Commenting on the Treasury Committee Household Finances report published today, Adrian Boulding, Director of Policy, NOW: Pensions said: “Despite the success of auto enrolment, the report highlights that 12 million people are still likely to be under-saving for their retirement.
“Getting people to save adequate amounts for their future can’t be left to chance and government need to set a clear direction.
“Removing the lower earnings band from the auto enrolment calculation and basing contributions on every pound of earnings is a step in the right direction. But, leaving minimum contributions at 8% would be to sell the policy, and savers, short.
“On paper, auto-escalation looks like a relatively painless way to encourage saving but, for employers, it creates huge administrative complexity.
“The only sure-fire way to reduce levels of under-saving is set a roadmap for increasing auto enrolment minimum contributions to adequate levels.”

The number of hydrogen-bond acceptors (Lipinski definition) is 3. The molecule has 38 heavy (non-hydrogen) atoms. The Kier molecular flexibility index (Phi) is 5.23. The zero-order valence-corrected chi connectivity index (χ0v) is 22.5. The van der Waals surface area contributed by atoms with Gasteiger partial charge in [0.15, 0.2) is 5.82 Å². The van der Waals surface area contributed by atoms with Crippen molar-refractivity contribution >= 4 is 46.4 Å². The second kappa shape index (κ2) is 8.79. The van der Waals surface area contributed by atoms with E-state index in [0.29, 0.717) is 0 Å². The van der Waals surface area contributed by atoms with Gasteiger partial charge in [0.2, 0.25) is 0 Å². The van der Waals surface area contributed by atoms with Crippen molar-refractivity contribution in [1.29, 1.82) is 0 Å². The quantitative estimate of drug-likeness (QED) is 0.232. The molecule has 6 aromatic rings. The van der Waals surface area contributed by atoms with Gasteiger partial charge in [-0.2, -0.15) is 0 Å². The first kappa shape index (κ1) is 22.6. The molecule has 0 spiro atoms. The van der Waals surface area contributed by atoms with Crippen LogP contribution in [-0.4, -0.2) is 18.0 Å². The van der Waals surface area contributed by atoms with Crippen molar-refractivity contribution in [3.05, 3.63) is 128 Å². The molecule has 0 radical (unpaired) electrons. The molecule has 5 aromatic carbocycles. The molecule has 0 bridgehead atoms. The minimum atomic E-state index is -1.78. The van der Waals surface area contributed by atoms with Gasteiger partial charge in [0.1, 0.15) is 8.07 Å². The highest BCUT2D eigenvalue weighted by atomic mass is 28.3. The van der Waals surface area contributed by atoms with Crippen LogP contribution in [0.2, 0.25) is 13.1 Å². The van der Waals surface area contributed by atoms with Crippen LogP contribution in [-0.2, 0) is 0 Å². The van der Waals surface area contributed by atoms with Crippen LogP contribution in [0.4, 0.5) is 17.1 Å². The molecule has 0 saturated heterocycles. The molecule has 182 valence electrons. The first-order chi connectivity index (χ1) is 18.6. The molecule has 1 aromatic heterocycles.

Gender pensions gap
“The Committee is right to draw attention the pension savings gap between men and women.
“When we examined our own membership, the disparity is already apparent. Currently 25-year-old women have, on average, £197.05 saved versus £213.85 for men of the same age.
“If the £10,000 auto enrolment trigger was removed, 2.5 million women would become eligible for auto enrolment as women are more likely to be lower paid or work part time. But, this alone would not bridge the gap.
“Taking time out to care for children or elderly relatives has long term implications for pension saving. This is compensated for in the state pension through National Insurance Credits but there’s no equivalent for workplace pension savers.
“One solution to this would be for government to pay an auto enrolment credit to those eligible who are taking time out for caring.”